Cloutier insisted that the only possible accommodation would be for Costco to exempt her from the company dress code. Costco managers refused, saying that the accommodation would cause the company undue hardship because it would be unable to require employees to maintain a professional work appearance.

Cloutier filed a discrimination lawsuit with support of the EEOC in August 2002. Costco requested summary judgment—a hearing based on the facts of a case without a trial. The U.S. District Court for the District of Massachusetts granted the summary judgment, ruling that even if CBM is a valid religion, Costco had met its responsibility in offering Cloutier a reasonable accommodation. Cloutier appealed the decision.

The U.S. Court of Appeals for the First Circuit upheld the summary judgment, ruling in favor of Costco. In its discussion of the case, the court wrote, “We are faced with a situation of an employee who will accept no accommodation short of an outright exemption from a neutral dress code. Granting such an exemption would be an undue hardship because it would adversely affect the employer’s public image.” (Kimberly M. Cloutier v. Costco Wholesale Corporation, U.S. Court of Appeals for the First Circuit, No. 04-1475, 2004)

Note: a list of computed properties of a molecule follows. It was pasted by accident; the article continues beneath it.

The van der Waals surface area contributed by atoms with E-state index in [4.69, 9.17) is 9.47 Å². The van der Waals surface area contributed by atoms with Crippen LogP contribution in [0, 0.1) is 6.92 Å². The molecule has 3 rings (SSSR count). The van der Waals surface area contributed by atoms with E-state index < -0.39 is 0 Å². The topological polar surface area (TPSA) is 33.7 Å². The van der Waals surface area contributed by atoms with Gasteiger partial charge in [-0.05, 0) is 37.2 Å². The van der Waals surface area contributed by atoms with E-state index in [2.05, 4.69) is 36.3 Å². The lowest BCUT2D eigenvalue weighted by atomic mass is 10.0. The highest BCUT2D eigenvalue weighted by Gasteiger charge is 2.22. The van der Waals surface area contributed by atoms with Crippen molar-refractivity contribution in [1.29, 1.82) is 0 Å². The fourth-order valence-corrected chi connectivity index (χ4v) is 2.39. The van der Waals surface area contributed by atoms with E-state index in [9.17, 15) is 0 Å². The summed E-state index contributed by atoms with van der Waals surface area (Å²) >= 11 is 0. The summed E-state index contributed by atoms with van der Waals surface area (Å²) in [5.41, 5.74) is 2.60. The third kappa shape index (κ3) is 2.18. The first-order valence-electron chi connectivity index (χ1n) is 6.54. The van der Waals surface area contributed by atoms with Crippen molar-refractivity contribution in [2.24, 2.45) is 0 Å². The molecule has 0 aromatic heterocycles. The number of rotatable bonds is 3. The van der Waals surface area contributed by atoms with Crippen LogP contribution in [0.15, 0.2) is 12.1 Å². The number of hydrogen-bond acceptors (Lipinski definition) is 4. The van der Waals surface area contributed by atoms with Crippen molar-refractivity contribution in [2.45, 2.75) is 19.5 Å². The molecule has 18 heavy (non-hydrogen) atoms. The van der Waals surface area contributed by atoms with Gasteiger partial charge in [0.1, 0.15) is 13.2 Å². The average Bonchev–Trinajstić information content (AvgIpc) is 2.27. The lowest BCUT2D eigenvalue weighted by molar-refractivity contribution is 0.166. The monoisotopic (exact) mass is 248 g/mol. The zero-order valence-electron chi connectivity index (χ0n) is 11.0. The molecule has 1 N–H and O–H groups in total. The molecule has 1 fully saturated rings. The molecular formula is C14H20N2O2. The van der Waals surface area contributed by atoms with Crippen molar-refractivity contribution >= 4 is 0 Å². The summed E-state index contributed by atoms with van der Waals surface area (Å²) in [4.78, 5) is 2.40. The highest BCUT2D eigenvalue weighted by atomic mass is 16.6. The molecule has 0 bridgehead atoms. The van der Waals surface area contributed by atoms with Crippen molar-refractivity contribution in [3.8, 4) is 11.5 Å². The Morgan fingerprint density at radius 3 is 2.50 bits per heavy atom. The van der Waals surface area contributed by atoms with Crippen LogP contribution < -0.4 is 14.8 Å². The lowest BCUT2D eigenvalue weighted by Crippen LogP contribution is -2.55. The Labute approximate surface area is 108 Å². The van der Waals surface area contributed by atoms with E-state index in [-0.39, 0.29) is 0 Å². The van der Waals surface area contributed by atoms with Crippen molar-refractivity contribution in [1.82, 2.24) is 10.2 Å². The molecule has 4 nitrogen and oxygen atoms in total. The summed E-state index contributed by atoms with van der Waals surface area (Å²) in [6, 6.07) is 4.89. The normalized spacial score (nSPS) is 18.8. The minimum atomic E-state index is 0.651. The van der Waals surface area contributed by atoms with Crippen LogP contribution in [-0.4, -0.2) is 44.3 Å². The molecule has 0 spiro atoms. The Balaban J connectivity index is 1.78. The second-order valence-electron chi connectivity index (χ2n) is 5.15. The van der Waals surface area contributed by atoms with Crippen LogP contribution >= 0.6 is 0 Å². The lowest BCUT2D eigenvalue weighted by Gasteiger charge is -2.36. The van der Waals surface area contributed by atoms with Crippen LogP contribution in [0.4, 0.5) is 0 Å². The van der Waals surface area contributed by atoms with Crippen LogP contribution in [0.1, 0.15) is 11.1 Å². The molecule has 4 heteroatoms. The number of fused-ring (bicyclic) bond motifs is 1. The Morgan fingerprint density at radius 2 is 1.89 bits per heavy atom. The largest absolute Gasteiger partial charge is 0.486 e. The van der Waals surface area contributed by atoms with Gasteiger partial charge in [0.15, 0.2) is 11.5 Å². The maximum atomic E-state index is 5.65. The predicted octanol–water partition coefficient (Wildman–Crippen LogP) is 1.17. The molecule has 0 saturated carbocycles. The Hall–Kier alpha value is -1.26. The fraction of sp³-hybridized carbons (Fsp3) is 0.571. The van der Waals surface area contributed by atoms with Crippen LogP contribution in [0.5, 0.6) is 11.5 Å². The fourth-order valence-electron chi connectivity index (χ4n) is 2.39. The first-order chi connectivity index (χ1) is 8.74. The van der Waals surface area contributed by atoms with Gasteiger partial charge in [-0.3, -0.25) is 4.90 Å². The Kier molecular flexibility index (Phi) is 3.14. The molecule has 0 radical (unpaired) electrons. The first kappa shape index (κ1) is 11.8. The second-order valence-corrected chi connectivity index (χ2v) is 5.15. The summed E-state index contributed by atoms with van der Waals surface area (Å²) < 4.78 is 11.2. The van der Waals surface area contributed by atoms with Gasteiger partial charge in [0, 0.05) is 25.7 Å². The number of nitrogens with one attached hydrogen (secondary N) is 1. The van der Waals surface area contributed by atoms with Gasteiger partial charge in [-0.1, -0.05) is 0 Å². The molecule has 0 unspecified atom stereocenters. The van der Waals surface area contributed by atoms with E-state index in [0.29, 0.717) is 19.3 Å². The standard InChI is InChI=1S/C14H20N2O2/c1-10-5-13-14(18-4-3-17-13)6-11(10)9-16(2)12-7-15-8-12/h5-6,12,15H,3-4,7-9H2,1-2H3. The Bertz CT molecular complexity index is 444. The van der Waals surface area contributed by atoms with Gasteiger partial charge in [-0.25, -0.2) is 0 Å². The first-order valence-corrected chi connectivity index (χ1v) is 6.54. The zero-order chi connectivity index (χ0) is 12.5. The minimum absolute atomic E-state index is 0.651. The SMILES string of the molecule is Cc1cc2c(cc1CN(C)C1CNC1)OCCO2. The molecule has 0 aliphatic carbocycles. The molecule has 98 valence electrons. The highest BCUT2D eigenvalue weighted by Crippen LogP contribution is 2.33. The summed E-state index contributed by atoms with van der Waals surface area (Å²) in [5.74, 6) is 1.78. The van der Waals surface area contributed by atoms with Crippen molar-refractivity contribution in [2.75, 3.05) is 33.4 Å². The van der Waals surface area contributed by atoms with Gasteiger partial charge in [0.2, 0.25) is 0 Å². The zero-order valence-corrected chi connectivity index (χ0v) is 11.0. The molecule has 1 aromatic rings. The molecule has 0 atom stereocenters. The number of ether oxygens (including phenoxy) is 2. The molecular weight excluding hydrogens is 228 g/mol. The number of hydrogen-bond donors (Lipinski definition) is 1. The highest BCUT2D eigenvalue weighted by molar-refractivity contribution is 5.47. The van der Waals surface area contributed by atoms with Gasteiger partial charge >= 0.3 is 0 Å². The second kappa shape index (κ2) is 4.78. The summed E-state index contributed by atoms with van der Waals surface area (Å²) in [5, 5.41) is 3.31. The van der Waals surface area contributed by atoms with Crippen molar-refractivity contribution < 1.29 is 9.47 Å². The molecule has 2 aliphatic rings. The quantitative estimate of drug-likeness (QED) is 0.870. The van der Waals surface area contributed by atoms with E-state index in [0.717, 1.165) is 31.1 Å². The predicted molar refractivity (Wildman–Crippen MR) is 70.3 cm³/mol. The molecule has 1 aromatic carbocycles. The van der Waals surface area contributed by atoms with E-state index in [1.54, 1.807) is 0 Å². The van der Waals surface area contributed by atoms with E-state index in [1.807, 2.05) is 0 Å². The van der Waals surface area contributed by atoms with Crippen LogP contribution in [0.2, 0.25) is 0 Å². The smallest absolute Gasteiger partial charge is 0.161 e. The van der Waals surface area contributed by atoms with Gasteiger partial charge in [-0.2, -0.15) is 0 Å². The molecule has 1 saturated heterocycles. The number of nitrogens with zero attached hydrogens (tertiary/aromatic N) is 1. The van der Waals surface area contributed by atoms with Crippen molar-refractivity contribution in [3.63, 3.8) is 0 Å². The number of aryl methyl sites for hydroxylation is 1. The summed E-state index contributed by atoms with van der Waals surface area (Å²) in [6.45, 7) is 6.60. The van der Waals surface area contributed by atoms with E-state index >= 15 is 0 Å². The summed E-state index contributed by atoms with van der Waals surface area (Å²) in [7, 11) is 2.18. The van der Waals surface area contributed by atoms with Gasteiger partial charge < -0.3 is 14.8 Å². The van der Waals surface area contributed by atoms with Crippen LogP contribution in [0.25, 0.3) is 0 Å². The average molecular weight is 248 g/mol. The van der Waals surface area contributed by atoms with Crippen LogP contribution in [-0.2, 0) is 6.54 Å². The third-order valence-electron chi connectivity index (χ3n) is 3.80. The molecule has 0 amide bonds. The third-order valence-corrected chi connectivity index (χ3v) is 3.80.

Flight schools. A provision in a law approved by Congress in the months after September 11 requires that flight schools take steps to increase security awareness and report suspicious behavior to the government. A recent final rule issued by the Transportation Security Administration (TSA) clarifies these requirements.